Toxic pesticide in cigarettes
by Dzulkifli Abdul Razak
The Sun, May 17, 1997
THE RECENT ADMISSION BY LIGGET Group Inc. in the United States confirmed the long-held suspicion that cigarettes contain a potpourri of hazardous substances.
In an unprecedented maove, Ligget reached a pact with more than 20 states in the United States which are currently suing the tobacco industry to recoup medical funds spent in treating smoking-related illnesses (such expenditure could amount to an estimated US$600 million a year). This was a landmark event, because for the first time, the true anatomy of the tobacco industry was exposed to the public.
Ligget broke ranks with the rest of the tobacco industry by making available "a treasure-trove of potentially incriminating documents that the state and local governments will rely on in the city and county lawsuits" against other tobacco companies.
Such a part can give access to crucial internal documents that will be vital in the suits. The Ligget documents are important because it has numerous implications on the public at large. Moreover, as remaked by law professor John Banzhaf, executive director of the United States Action Smoking and Health, "the fact that the company admits that smoking caused diseases and that nicotine is addictive is a lot more forceful than testimonies by scientists."
As expected, more sordid stories are gradually being unravelled from this new development. The information from Ligget's internal documents mentioned a variety of toxic substances found in cigarettes, ranging from pesticides to fertilisers. Some of these substances are so harmful that their use is banned in several countries.
Consequently, many anti-tobacco lawmakers are pressing tobacco companies to disclose all the ingredients in cigarettes. They want tobacco companies to list the ingredients with inserts in each pack of cigarettes, cigars, pipe and smokeless tobacco so that smokers are fully informed of what they are subjecting themselves to. Some also want bigger and starker warning labels printed on more mundane-looking packs.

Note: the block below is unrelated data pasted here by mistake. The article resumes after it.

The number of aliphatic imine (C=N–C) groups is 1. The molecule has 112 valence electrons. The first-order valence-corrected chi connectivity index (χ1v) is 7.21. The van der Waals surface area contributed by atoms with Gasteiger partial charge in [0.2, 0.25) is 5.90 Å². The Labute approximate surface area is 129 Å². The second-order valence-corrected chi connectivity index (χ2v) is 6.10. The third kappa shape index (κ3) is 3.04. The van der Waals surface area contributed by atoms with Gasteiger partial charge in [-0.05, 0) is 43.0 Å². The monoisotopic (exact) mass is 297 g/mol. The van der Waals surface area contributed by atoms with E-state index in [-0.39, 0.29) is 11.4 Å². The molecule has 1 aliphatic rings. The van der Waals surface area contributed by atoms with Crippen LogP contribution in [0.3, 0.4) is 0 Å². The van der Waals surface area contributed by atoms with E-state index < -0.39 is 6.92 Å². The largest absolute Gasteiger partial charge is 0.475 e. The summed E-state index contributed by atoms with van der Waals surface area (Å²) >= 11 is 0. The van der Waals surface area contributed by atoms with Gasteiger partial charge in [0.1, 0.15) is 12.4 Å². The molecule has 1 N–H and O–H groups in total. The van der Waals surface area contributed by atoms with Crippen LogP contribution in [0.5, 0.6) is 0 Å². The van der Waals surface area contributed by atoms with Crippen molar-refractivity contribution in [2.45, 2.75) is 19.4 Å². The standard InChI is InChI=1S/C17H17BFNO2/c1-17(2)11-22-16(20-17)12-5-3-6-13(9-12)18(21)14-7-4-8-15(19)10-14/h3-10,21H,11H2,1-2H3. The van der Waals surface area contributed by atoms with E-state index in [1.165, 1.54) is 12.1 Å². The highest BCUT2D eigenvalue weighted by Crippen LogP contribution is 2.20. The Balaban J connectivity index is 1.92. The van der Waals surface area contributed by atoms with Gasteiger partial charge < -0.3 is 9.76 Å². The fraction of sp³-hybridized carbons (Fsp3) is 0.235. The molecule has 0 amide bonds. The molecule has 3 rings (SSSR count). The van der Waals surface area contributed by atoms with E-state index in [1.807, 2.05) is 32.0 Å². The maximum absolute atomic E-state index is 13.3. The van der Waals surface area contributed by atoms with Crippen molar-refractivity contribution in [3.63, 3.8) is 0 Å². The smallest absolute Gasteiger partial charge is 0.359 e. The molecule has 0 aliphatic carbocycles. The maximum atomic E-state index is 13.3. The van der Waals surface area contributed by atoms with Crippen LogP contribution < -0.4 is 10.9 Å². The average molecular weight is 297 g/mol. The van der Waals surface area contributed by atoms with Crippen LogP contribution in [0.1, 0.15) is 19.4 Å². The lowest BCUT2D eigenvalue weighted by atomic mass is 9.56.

Last year, the state of Massachusetts became the first to require tobacco companies to make known the additives in their products covering cigarettes, snuff and chewing tobacco, apart from the nicotine and tar levels in them.
More specifically, documents turned over by the company showed that the company also knew cigarettes being sold in the market contained residues of toxic pesticides. These include DDT, malathion and endrin, which the Ligget documents label "highly toxic." Moreover, according to one source, while the United States Federal guidelines say that products for human consumption could contain only one part per million (ppm) of the insecticide, cigarettes tested showed 55 times more in the tobacco and 10 times more in the smoke. Yet these cigarettes still went on sale to the public.
It is important to note that substances such as endrin and DDT are banned by many governments because of their toxicity. These are only a few examples. Other poisonous substances such as arsenic and toxaphene are also listed in the Ligget document.
Notwithstanding these, there are also about 600 additives and more than 40 types of carcinogens in cigarettes. Tobacco companies are also known to have a range of about 1,000 flavouring agents at their disposal.
Given the mixed bag of chemicals packed in a cigarette barely 15cm long and less than 2 cm in diameter, it is not surprising that at one point, Ligget was considering using synthetic ingredients to increase the impact of cigarettes on smokers, "without the severe toxicity itself." Other makers are more creative in this respect by producing so-called "all natural cigarettes." The maker promoted it as having none of the other 559 additives and it was for the "purists and those who try to be at one with the Earth," despite the well-known fact that the cigarettes still contain tar and nicotine.